This is my best friend Taylor.
We met at the start of college competing together on the forensics team (speech and debate—not cutting up dead people). Because we were both Christians, we immediately connected, and every person on the team noticed. No one had ever seen two people connect more quickly than Taylor and I. Seriously it was kind of weird how fast she became my closest friend.
Taylor and I shared everything: clothes, seats on the speech van, and of course, thoughts about our prospective crushes. I knew her better than I knew some of my longest friends, and I am confident she knew me in the same way.
Being eighteen year old girls and such, drama was sure to occur. And it did. At the start of our first fight, both of us said and did things that hurt the other. To make it worse, everyone on our team knew about it, and almost none of those people knew Christ. Now we had a decision to make. Where do we go from here? Do we choose to live in our anger? Do we even worry about representing Jesus?
These are questions so many of us face daily when it comes to broken relationships.
To better understand what forgiveness looks like within Christian relationships, we are going to take a look at Philemon over the next few weeks. It’s just one chapter, so we are gonna take it slowly, verse by verse!
Grace to you and peace from God our Father and the Lord Jesus Christ.
I thank my God always when I remember you in my prayers, because I hear of your love and of the faith that you have toward the Lord Jesus and for all the saints, and I pray that the sharing of your faith may become effective for the full knowledge of every good thing that is in us for the sake of Christ. For I have derived much joy and comfort from your love, my brother, because the hearts of the saints have been refreshed through you.”
Here we are again. The beginning of one of Paul’s letters. It starts out with who it’s to then talks about how thankful he is for them. Almost like he is buttering them up for something. No big deal, right?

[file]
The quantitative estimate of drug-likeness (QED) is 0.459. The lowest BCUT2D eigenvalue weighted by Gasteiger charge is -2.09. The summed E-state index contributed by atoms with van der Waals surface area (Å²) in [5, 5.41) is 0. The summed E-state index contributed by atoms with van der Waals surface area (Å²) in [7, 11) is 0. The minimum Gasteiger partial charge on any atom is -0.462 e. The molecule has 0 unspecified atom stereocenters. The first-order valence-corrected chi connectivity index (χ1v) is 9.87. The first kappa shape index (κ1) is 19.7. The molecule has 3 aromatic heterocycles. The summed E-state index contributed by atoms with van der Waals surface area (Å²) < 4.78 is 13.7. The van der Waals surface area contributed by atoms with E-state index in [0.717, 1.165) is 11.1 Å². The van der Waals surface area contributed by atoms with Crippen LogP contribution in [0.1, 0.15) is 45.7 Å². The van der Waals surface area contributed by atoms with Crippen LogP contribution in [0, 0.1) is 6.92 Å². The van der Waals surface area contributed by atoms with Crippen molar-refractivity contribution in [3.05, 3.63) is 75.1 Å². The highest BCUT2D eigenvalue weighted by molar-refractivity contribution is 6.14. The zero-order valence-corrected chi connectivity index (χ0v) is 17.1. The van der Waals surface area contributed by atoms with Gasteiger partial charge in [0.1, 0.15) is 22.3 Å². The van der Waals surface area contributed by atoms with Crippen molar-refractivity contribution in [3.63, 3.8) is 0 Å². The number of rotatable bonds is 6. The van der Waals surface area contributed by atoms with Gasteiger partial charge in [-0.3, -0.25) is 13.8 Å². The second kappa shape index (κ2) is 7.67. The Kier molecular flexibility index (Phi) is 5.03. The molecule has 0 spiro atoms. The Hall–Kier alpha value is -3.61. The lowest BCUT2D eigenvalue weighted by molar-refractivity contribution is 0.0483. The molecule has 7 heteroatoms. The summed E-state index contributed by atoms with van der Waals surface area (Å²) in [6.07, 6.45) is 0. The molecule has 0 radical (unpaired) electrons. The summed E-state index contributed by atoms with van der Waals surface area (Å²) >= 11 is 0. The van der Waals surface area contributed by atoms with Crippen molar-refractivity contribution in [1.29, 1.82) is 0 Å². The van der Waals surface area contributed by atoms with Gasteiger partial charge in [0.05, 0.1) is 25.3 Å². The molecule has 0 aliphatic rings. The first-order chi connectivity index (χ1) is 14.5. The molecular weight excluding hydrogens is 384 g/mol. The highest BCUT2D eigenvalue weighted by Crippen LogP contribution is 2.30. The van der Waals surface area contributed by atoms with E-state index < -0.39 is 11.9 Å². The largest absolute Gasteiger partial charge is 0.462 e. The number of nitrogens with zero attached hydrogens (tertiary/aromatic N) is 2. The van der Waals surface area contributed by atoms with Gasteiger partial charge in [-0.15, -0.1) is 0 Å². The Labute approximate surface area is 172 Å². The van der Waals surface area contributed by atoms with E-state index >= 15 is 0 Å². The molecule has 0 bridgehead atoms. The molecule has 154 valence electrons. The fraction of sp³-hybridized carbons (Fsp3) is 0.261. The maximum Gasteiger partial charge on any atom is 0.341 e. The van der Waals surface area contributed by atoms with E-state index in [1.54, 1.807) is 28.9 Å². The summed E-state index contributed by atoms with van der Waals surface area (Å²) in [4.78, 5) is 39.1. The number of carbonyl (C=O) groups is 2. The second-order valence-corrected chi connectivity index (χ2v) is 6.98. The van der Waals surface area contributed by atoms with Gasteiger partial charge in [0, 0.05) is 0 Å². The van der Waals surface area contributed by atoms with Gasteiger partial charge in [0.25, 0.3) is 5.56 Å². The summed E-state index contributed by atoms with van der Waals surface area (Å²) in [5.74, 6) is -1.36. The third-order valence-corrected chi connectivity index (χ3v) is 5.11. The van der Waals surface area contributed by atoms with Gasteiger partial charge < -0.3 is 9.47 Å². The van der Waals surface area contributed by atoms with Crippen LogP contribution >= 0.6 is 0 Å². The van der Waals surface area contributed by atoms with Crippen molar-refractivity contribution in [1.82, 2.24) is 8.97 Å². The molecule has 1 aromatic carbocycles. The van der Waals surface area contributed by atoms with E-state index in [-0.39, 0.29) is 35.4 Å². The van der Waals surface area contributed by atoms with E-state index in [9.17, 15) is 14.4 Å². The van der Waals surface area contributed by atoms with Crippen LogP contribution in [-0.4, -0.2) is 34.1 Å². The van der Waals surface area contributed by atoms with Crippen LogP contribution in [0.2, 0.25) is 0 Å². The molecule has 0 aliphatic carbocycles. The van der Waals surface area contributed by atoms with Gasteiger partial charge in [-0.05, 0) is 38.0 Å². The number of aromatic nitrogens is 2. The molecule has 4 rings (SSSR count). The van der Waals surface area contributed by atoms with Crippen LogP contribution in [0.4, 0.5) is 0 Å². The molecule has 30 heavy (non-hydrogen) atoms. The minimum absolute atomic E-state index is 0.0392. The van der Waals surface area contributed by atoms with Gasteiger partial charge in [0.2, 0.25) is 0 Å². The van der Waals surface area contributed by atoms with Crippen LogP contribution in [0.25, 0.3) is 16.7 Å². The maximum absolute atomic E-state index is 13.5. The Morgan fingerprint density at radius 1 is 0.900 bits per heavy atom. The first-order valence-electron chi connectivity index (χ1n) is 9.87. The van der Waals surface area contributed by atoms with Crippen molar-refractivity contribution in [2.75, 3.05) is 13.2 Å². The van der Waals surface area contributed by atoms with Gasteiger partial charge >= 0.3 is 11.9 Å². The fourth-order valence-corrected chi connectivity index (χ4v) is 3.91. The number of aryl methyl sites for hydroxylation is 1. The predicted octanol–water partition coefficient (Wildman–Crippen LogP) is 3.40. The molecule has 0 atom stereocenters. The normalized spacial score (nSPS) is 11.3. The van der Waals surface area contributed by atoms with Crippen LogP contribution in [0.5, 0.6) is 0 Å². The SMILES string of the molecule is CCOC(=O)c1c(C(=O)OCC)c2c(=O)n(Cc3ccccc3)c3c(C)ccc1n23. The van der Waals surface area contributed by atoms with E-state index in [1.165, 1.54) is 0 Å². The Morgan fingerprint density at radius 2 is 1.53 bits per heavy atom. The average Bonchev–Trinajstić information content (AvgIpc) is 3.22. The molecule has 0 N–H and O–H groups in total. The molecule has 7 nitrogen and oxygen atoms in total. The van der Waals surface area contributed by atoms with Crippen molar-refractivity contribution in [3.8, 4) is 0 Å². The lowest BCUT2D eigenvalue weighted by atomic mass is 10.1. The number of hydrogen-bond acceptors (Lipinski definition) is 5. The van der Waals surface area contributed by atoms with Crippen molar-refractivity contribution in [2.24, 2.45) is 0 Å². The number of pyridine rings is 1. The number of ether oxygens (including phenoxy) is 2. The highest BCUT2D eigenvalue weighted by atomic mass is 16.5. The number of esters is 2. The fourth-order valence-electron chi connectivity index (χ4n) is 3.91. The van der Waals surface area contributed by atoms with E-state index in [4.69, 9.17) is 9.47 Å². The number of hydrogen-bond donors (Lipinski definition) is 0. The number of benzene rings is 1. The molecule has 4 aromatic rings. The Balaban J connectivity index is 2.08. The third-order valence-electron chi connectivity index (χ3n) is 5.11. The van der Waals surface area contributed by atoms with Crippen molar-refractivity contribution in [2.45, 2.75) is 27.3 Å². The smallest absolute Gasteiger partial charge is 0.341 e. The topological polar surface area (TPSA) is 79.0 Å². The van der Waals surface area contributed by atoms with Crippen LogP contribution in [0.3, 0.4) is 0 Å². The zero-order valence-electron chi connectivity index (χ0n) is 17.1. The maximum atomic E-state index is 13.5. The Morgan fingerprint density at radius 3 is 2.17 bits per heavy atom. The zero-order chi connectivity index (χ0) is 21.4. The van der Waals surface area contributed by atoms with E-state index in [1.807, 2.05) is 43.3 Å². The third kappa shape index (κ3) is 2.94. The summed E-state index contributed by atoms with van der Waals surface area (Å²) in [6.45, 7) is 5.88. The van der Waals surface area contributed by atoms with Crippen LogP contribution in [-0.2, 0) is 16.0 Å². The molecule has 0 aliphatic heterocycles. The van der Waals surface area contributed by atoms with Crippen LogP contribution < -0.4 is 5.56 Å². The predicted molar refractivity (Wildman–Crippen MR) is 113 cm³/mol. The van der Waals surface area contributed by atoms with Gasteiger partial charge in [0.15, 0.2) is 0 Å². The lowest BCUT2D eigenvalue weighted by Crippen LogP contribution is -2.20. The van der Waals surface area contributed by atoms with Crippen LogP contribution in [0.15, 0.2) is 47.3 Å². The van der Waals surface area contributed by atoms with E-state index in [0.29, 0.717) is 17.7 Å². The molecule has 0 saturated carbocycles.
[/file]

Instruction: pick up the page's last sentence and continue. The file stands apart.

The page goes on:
Yes, Pauline letters do begin similarly, but they reveal the truths of what is about to come in the rest of the letter. It’s like giving us a taste of what we are about to read.
For example, check this description of Philemon out…
This is an expert from the ESV Global Study Bible (everybody should get an ESV Study Bible. They’re awesome). If you continue reading, it goes on to explain that Paul is writing to his close friend Philemon and his house church. In the letter, Paul reveals Philemon once had a run away slave, Onesimus. Before he left though, he probably stole a pretty good sum of Philemon’s belongings.
Okay here is the issue. In this time, slavery was much different than what we are familiar with today. Typically, slaves were debtors to their owners and working to pay something off. But when one runs away, the slave owner was justified in punishment.
Philemon has a little bit of a predicament on his hands. He is facing two options:
He could harshly punish Onesimus and set an example for the rest of his slaves
He could forgive Onesimus, accepting him as his brother in Christ, and risk being robbed by his other slaves.
Under the law, he would be completely justified in throwing Philemon in prison for the rest of his life or even putting him to death. Paul, however, is asking him to do something totally different. Forgive in the name of Christ just as He has done for us.
This is where the beginning of Paul’s letter becomes important.
Paul is buttering Philemon up. Yep. Take for example these words.
I thank my God always when I remember you in my prayers, because I hear of your love and of the faith that you have toward the Lord Jesus and for all the saints.